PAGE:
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TURNBULL FIRES SIMMONDS AS EDUCATION HEAD

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May 1, 2002 – Gov. Charles W. Turnbull, a career educator, gave Education Commissioner Ruby Simmonds failing marks Tuesday afternoon after learning that the territory's appeal of the November decision to withdraw accreditation from its three accredited high schools had been turned down.
A Government House press release dated April 30 stated in its entirety:
"Governor Charles W. Turnbull has relieved Commissioner of Education Dr. Ruby Simmonds of her duties and responsibilities as Commissioner of the Department of Education effective immediately. The chief executive thanked Dr. Simmonds for her many years of service to the Government and people of the Virgin Islands and wished her the best in her future endeavors.
"Governor Turnbull has named Assistant Commissioner Dr. Noreen Michael as Acting Commissioner of the Department of Education until further notice."
The release, faxed to other news media Tuesday evening, was not received by the Source newspapers until it was requested Wednesday morning.
Turnbull acted after learning on Tuesday afternoon that the Commission on Secondary Schools of the Middle States Association of Colleges and Schools had rejected the territory's appeal of the commission's decision to withdraw the accreditation Charlotte Amalie, Central and Ivanna Eudora Kean High Schools. (See "Appeal fails; high schools are unaccredited".)
The territory's fourth public high school, Education Complex, has never been accredited.
The governor asked Simmonds, a fellow faculty member at the University of the Virgin Islands, to serve as his Education commissioner soon after his election in 1998. Turnbull himself held the position in a previous administration. Both are longtime stalwarts in the Democratic Party of the Virgin Islands.
Simmonds' tenure at the head of the territory's largest and most costly department has been marked by a variety of problems — many of them of long years' standing, and many possibly beyond the ability of the person in the commissioner's seat to address effectively, given the department's bloated middle management staff, bureaucracy and the political nature of an appointed commissioner.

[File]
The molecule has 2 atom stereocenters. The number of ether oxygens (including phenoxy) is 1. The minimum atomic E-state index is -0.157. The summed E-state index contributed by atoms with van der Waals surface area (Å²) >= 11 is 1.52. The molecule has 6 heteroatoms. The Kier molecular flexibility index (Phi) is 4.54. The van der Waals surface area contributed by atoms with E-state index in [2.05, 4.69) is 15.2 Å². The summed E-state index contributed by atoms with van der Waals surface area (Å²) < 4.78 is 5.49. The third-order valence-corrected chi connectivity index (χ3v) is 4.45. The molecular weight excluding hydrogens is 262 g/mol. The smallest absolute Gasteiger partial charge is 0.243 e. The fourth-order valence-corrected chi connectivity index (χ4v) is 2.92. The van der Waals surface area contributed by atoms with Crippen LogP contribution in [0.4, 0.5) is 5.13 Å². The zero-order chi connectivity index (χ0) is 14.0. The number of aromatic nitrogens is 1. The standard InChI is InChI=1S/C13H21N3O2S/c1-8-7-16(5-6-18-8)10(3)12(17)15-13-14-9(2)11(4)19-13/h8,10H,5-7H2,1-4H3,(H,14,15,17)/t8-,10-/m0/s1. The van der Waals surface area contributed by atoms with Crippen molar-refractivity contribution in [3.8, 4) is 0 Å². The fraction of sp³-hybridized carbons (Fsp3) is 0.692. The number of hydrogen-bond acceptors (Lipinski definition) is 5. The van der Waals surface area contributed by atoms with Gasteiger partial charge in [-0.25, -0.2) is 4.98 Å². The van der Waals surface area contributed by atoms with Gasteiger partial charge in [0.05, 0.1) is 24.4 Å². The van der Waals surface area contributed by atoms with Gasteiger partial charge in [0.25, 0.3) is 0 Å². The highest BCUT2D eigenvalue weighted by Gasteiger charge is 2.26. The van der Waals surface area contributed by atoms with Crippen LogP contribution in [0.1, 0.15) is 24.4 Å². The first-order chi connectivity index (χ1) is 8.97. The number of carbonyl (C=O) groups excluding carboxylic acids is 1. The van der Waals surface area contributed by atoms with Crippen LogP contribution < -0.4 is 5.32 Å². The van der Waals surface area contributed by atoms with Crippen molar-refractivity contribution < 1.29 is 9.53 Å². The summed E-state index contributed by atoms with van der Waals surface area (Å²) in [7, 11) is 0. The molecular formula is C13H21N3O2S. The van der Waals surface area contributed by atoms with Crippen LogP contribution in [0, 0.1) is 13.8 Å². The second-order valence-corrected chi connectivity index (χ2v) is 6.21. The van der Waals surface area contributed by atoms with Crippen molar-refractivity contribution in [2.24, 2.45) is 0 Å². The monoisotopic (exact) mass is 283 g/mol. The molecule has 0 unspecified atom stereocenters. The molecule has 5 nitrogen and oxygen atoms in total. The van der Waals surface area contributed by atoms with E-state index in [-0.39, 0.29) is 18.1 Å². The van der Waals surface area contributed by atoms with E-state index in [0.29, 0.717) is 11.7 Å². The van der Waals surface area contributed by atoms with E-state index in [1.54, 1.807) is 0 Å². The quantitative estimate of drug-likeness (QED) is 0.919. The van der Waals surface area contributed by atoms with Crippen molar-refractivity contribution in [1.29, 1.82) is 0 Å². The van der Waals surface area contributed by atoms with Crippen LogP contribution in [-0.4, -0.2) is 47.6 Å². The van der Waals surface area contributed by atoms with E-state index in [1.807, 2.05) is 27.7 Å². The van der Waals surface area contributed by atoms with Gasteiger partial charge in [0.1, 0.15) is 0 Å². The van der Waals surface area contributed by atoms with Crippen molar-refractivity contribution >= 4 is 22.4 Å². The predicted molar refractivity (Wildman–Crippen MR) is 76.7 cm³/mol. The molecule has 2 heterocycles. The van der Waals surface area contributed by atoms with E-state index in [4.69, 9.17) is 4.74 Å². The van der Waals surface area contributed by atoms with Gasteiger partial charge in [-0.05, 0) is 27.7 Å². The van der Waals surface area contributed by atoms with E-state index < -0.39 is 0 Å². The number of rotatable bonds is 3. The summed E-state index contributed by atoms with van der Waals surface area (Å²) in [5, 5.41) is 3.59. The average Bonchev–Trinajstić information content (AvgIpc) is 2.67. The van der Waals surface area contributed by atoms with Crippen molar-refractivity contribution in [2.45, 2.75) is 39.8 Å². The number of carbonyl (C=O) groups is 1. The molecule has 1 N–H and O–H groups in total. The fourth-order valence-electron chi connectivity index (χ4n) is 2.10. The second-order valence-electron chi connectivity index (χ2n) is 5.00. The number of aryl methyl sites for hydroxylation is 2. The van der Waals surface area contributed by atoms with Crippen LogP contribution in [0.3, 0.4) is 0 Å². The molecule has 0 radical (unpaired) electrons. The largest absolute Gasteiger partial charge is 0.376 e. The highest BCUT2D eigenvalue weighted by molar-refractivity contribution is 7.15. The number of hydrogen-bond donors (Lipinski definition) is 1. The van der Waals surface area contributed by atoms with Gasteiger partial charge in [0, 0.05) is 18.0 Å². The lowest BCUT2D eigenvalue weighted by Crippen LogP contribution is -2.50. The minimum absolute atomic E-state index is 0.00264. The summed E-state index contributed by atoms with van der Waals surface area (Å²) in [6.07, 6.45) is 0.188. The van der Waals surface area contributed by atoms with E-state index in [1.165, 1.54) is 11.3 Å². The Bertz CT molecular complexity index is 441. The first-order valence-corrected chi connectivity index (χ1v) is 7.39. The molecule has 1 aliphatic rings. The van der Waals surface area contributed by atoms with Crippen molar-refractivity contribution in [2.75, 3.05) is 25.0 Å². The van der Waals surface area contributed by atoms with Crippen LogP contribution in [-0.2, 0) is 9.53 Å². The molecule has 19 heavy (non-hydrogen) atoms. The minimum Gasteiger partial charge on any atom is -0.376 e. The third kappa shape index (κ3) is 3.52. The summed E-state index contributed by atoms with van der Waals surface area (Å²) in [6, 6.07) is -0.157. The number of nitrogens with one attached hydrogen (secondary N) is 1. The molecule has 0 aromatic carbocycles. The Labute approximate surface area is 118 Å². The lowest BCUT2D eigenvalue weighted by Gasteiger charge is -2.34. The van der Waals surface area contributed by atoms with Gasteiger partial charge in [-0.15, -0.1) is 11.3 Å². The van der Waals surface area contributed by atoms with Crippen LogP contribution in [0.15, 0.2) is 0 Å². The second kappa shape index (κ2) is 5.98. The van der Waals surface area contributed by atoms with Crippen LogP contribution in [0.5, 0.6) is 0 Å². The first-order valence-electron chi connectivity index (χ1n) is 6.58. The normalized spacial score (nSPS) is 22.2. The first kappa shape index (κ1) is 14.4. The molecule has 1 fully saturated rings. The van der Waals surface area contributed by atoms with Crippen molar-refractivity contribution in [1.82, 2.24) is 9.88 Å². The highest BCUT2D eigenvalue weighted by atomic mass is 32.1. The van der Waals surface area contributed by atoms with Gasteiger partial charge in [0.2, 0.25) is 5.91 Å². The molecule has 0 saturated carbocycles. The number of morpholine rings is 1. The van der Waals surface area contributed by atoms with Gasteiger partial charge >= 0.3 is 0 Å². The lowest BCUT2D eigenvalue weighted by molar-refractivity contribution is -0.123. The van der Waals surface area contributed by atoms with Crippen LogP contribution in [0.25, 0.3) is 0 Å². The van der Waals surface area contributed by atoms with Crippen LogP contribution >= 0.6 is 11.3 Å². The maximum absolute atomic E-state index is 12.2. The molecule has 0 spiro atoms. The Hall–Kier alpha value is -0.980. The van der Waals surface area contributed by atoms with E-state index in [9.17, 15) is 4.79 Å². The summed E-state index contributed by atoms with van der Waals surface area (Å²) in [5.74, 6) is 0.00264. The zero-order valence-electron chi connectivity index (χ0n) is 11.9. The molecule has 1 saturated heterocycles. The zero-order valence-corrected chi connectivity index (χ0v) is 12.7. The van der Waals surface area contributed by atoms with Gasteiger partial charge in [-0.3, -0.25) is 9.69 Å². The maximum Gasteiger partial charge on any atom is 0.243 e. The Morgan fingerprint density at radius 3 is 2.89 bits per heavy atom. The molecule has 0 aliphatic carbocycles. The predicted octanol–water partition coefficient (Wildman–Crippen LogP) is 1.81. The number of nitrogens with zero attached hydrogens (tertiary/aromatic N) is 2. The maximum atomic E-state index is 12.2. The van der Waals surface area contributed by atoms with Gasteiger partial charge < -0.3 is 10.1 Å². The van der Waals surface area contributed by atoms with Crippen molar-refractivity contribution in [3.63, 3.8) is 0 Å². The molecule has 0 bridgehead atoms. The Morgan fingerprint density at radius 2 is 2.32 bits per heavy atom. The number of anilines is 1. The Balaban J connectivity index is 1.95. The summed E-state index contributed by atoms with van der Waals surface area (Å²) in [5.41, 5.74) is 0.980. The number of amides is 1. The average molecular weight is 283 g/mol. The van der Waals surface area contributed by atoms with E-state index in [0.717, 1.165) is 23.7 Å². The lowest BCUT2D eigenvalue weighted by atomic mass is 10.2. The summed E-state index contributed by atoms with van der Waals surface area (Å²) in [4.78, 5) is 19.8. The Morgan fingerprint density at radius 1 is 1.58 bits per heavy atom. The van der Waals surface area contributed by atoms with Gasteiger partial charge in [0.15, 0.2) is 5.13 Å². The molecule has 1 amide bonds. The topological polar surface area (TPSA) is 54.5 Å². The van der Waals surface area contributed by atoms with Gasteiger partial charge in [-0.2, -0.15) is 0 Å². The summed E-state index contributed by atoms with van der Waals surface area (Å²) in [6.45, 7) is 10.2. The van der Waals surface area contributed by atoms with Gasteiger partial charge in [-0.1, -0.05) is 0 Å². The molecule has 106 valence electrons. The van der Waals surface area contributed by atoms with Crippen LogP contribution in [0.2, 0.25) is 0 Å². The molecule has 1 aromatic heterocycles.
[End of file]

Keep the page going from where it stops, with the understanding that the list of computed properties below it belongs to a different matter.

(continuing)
These have included chronic teacher shortages; inadequate staffing, maintenance and supplies for the schools; delays and cost overruns in the rebuilding of hurricane-damaged schools; consistently rock-bottom scoring by V.I. public school students on standardized tests in reading, math, science and other academic areas; yet-to-be-explained contamination of water at Joseph Sibilly Elementary School and its annex two and a half years ago; lack of compliance with federal accountability requirements regarding federal funding; the expenditure of federal funds for a sport utility vehicle for her use as commissioner; and the accreditation issue.
Rena Jacobs McBrowne, Turnbull administration spokeswoman, said Wednesday morning that Simmonds was informed of the governor's decision shortly after news of the rejected accreditation appeal was received at Government House.
Since last year, Sen. Norman Jn Baptiste, chair of the Senate Education Committee, had been calling for Simmonds' removal. He has introduced legislation to revamp the public education system, replacing the commissioner and Education Department with a strong board of education that would hire and oversee school administrators.
Meantime, in Washington, D.C., Delegate Donna Christian Christensen and representatives of other territories met on Tuesday with the U.S. Education Department's new coordinator for insular affairs, Zula Toney and other federal education officials. According to a release from the delegate's office, they discussed the purview of the new office, created by President Bush's education reform package, the Leave No Child Behind Act.
Toney's duties include assessing the needs of the territories' education programs and providing guidance on federal education initiatives serving the insular areas. According to the release, a part of her job is to provide the territories technical assistance "in planning and coordinating their consolidated federal grants to ensure that federal funds are used to fulfill the administration's Leave No Child Behind policy."
Christensen cited the territory's low test scores in math and science and the need for "more efficient coordination of federal funds" in the territory, the release stated. "While the Virgin Islands has begun to address its issues as relates to federal funds to education, it would be of greater assistance if this new office could focus attention on our critical needs " she said.
McBrowne said on Wednesday that the governor's concern about the accreditation situation was well known, but the firing caught some by surprise.
"It's always a surprise with Charles Turnbull, because he's not the kind of person to let a person go like that," McBrowne said. "He liked the commissioner; he thought very highly of her. But I guess he did what he thought he had to do."

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